What is Character Oriented Protocol in computer architecture?

The character-oriented protocol is depends the binary code of a character set. The code generally used is ASCII (American Standard Code for Information Interchange). It is a 7-bit code with an eighth bit used for parity. The code has 128 characters, of which 95 are graphic characters and 33 are control characters. The graphic characters involves the upper- and lowercase letters, the ten numerals, and multiple unique symbols.

The control characters are used to route information, organizing the test in the desired structure, and for the design of the printed page. The characters that control the transmission are known as communication control characters. These characters are displayed in the table. Each character has a 7-bit code and is defined by a three-letter symbol. The importance of each character in the control of data transmission is stated briefly in the function column of the table.

ASCII Communication Control Character

0010110SYNSynchronous idleEstablishes synchronism
0000001SOHStart of headingHeading of block message
0000010STXStart of textPrecedes block of text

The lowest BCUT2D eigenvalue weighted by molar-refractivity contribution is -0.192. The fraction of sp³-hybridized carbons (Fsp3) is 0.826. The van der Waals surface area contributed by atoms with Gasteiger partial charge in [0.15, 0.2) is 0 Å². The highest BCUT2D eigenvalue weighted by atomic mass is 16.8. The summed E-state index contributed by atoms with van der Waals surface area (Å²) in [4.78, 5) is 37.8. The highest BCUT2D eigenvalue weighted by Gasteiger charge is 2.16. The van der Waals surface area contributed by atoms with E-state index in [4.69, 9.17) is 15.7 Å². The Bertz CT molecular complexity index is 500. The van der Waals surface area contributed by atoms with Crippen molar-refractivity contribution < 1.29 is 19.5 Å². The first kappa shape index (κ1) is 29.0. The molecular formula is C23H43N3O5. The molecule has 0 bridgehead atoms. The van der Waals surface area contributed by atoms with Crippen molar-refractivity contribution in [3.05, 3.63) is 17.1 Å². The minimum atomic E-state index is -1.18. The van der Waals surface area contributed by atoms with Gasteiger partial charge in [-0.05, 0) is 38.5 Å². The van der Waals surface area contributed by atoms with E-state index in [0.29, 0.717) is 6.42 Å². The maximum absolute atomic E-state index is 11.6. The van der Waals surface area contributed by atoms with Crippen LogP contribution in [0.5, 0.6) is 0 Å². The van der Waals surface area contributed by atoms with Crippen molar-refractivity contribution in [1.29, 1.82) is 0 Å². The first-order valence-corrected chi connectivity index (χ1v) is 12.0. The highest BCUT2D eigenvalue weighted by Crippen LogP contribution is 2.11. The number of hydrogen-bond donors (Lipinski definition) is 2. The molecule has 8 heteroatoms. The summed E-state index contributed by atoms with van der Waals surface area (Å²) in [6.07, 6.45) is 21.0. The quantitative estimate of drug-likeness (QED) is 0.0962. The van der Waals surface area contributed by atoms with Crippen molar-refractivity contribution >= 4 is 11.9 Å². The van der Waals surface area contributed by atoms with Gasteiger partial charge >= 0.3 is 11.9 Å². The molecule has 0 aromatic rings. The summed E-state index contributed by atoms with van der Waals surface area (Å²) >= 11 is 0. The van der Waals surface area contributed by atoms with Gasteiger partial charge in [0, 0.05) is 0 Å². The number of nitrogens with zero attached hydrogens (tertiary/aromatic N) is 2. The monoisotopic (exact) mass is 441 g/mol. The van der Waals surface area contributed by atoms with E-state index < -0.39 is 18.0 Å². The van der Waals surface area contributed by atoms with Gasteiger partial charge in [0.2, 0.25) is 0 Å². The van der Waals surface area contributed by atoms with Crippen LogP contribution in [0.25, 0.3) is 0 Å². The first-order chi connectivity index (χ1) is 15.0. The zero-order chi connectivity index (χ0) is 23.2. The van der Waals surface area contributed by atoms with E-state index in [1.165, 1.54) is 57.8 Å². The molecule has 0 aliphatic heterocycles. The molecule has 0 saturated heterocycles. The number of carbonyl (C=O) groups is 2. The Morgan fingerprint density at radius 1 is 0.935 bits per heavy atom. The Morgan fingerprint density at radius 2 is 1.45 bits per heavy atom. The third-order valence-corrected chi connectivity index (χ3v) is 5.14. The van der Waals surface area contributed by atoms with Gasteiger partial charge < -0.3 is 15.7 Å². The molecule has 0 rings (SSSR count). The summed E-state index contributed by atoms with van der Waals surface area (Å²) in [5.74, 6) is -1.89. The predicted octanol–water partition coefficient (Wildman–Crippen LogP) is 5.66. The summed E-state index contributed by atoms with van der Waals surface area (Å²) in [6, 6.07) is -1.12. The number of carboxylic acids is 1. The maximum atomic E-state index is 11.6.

0000011ETXEnd of textTerminates block of text
0000100EOTEnd of transmissionConcludes transmission
0000110ACKAcknowledgeAffirmative acknowledgment
0010101NAKNegative acknowledgeNegative acknowledgment
0000101ENQInquiryInquire if the terminal is on
0010111ETBEnd of transmission blockEnd of a block of data
0010000DLEData link escapeSpecial control character

The SYN character serves as a synchronizing agent between the sender and receiver. When the 7-bit ASCII code is used with an odd-parity bit in the most significant position, the assigned SYN character has the 8-bit code 00010110 which has the property that, upon circular shifting, it repeats itself only after a full 8-bit cycle.

When the sender starts sending 8-bit characters, it sends a few characters first and then transmits the actual message. The initial continuous string of bits accepted by the receiver is checked for an SYN character. In other words, with each clock pulse, the receiver tests the last eight bits received.

If they do not connect the bits of the SYN character, the receiver accepts the next bit, rejects the earlier high-order bit, and again checks the last eight bits received for an SYN character. This is repeated after each clock pulse and bit received until an SYN character is identified.

Once an SYN character is encountered, the receiver has framed a character. Therefore, the receiver counts each eight bits and accepts them as an individual character. Generally, the receiver checks two consecutive SYN characters to eliminate any difficulty that the first did not appear as a result of a noise signal on the line.